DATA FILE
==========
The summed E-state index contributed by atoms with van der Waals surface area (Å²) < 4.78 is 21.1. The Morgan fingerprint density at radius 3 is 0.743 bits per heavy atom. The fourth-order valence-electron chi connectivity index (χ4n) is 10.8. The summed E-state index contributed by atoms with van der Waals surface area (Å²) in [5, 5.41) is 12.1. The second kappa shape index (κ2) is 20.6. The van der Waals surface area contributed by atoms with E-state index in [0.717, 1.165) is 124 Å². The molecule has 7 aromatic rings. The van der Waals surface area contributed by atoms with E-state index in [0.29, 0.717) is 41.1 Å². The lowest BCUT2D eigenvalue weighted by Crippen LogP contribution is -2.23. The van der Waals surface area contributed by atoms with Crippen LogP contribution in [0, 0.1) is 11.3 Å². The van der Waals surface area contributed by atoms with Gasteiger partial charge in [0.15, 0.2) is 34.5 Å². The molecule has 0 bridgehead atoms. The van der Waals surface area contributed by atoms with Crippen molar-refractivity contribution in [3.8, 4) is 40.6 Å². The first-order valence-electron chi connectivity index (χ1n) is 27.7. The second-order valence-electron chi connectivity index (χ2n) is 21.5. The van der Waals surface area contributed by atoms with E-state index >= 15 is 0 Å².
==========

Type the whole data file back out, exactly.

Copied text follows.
The summed E-state index contributed by atoms with van der Waals surface area (Å²) < 4.78 is 21.1. The Morgan fingerprint density at radius 3 is 0.743 bits per heavy atom. The fourth-order valence-electron chi connectivity index (χ4n) is 10.8. The summed E-state index contributed by atoms with van der Waals surface area (Å²) in [5, 5.41) is 12.1. The second kappa shape index (κ2) is 20.6. The van der Waals surface area contributed by atoms with E-state index in [0.717, 1.165) is 124 Å². The molecule has 7 aromatic rings. The van der Waals surface area contributed by atoms with E-state index in [0.29, 0.717) is 41.1 Å². The lowest BCUT2D eigenvalue weighted by Crippen LogP contribution is -2.23. The van der Waals surface area contributed by atoms with Crippen LogP contribution in [0, 0.1) is 11.3 Å². The van der Waals surface area contributed by atoms with Gasteiger partial charge in [0.15, 0.2) is 34.5 Å². The molecule has 0 bridgehead atoms. The van der Waals surface area contributed by atoms with Crippen molar-refractivity contribution in [3.8, 4) is 40.6 Å². The first-order valence-electron chi connectivity index (χ1n) is 27.7. The second-order valence-electron chi connectivity index (χ2n) is 21.5. The van der Waals surface area contributed by atoms with E-state index >= 15 is 0 Å².